Pediatricians: Partnering with your healthcare provider

Pediatricians: Partnering with your healthcare provider

Fostering a partnership with our children's healthcare provider – whether a pediatrician or another children’s healthcare provider – takes time and effort, but it's worth it.

Many healthcare providers now believe the best relationship is a partnership. While providers are the experts on health information, diagnosis, andtreatment, parents are the experts on their child. Together, they make better decisions. For young children, these decisions are most often made duringscheduled well-child visits and also during visits for illness or problems.

Well-child visits
Healthcare providers have a plan for each check-up that was developed based on the needs of the average child. It works well for most families. The visitcan be much more valuable if you take an active role. Parents can also help monitor their child's growth and ask about any concerns or worrisome trends.Keep in mind that providers are watching for normal development, but they have only a short time to observe your baby. Speak up if you believe there may bea "red flag" or an issue with development that the provider hasn't spotted.

Visits for illness or problems
A parent's job is to give accurate information about an illness or problem to the provider. A provider's job is to know the options and explain them to afamily. Together, they can agree on the best plan of action. For an ear infection, for example, there are choices about whether or not to use antibiotics,when to administer it, how quickly to start the medication, and even what to do if ear infections happen again. It all depends on what works best for thatchild and that family. The key is always the partnership between parents and providers.

A partnership for the future
As you choose a healthcare provider for your child, keep in mind that this person would be a partner in decisions. You'll certainly want someone with whomyou feel comfortable and who respects you as a parent.

A word of caution:some providers have been trained to use a more traditional approach, so ask right away how a given provider feels about partnering and sharing decisions.

Leave a comment *Mandatory text
I confirm I have written the entirety of the content and agree to the community guidelines and terms and conditions
  • Show comments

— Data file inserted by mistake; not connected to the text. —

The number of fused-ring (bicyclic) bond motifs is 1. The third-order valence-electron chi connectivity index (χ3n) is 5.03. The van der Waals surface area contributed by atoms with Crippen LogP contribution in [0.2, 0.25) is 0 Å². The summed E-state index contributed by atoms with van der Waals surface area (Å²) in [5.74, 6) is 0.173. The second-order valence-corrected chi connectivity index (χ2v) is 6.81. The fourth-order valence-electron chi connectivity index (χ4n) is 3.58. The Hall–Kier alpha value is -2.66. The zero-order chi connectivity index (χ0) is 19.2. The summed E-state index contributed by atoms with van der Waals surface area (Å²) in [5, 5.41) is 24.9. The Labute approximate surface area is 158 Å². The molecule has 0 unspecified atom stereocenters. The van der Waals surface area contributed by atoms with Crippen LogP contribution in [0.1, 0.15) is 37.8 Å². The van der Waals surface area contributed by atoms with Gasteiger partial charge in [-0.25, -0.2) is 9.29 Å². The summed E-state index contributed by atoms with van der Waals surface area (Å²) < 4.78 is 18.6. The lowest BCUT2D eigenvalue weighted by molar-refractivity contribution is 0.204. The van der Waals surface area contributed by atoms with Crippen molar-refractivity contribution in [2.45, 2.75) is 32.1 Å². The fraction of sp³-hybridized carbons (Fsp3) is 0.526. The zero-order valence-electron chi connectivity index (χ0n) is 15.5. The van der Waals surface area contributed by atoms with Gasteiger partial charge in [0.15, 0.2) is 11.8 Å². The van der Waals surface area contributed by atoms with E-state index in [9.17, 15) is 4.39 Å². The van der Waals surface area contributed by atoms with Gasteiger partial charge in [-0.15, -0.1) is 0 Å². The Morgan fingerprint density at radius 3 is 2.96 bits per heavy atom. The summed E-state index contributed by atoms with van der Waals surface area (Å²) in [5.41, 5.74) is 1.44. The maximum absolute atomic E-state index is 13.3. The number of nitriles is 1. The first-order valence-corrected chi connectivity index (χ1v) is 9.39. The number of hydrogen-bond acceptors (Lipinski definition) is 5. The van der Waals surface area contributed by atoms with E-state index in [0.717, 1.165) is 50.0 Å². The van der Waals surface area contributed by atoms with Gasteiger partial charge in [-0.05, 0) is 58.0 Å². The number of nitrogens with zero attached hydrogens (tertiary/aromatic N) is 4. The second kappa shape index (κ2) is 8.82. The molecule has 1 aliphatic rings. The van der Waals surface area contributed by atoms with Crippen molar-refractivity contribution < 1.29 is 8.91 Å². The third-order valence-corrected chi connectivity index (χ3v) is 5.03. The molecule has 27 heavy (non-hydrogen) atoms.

stay strong

mom2luvs 7/22/2015

I have always been told to go with your gut instincts. These are our little ones, so I always suggest that if you are not happy move on to another provider who will listen and act accordingly to the concerns of the parent and obvious needs of the child.

Switching Doctors

7/17/2015

I am so tired of my pediatrician telling me to keep an eye on things! My son (5 months old) just got off of an antibiotic and two days later he started breaking out in welts all over his body. I rushed him to the doctor and he said oh lets just keep and eye on it and see what happens... WHAT?! Am i supposed to let my son quit breathing before you do something about this. Anyways, I FINALLY found out its a common rash caused by taking this antibiotic. I am switching doctors ASAP!

NP

7/17/2015

Im glad we are seeing a NP

TRUE

7/15/2015

This is true. I had many bad experiences with doctors who do not listen or answer any of my questions.

wow

Britt 7/15/2015

this is very true statements

Preparing for a Pregnancy: 3 Steps for Staying Healthy

You may not be planning to have another baby right now. But there are some simple, commonsense steps you can take to prepare for a pregnancy when you are ready. Find out what to do.

Read more

Immunizations and medical procedures for children: dealing with the “ouches”

Our kids will likely face an "ouch" at some point – a shot or a blood test or even stitches. Fortunately, there are some things we can do to help them get through these events more easily. Learn more.

Read more

Teaching Sleeping Habits: Toddler Sleep Training

Many a toddler will do anything to avoid falling asleep ⎯ crying, asking for drinks of water, even getting out of bed. Follow these guidelines to help with toddler sleep training.

Read more